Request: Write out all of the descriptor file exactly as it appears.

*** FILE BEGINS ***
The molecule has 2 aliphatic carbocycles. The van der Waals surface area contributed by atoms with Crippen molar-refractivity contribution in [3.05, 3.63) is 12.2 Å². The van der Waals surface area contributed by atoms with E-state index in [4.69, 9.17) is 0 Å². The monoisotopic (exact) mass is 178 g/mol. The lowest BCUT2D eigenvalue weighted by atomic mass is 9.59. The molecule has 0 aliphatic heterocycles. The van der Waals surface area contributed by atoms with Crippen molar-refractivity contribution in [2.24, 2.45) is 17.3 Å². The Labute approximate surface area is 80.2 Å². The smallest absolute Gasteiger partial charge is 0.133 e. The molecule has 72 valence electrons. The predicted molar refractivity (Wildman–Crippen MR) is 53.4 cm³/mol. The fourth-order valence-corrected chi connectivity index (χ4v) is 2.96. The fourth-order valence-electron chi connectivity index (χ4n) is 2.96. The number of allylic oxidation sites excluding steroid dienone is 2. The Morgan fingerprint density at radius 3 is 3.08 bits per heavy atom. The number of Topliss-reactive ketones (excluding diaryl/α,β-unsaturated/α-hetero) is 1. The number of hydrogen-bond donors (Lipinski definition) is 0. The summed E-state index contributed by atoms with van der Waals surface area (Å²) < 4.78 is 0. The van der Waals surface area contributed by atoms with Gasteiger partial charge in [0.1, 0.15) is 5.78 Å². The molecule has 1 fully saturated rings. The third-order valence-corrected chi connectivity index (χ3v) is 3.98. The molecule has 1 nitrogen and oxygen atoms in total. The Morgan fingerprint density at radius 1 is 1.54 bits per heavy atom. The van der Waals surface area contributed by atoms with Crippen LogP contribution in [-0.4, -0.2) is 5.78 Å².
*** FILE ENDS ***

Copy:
The molecule has 2 aliphatic carbocycles. The van der Waals surface area contributed by atoms with Crippen molar-refractivity contribution in [3.05, 3.63) is 12.2 Å². The van der Waals surface area contributed by atoms with E-state index in [4.69, 9.17) is 0 Å². The monoisotopic (exact) mass is 178 g/mol. The lowest BCUT2D eigenvalue weighted by atomic mass is 9.59. The molecule has 0 aliphatic heterocycles. The van der Waals surface area contributed by atoms with Crippen molar-refractivity contribution in [2.24, 2.45) is 17.3 Å². The Labute approximate surface area is 80.2 Å². The smallest absolute Gasteiger partial charge is 0.133 e. The molecule has 72 valence electrons. The predicted molar refractivity (Wildman–Crippen MR) is 53.4 cm³/mol. The fourth-order valence-corrected chi connectivity index (χ4v) is 2.96. The fourth-order valence-electron chi connectivity index (χ4n) is 2.96. The number of allylic oxidation sites excluding steroid dienone is 2. The Morgan fingerprint density at radius 3 is 3.08 bits per heavy atom. The number of Topliss-reactive ketones (excluding diaryl/α,β-unsaturated/α-hetero) is 1. The number of hydrogen-bond donors (Lipinski definition) is 0. The summed E-state index contributed by atoms with van der Waals surface area (Å²) < 4.78 is 0. The van der Waals surface area contributed by atoms with Gasteiger partial charge in [0.1, 0.15) is 5.78 Å². The molecule has 1 fully saturated rings. The third-order valence-corrected chi connectivity index (χ3v) is 3.98. The molecule has 1 nitrogen and oxygen atoms in total. The Morgan fingerprint density at radius 1 is 1.54 bits per heavy atom. The van der Waals surface area contributed by atoms with Crippen LogP contribution in [-0.4, -0.2) is 5.78 Å².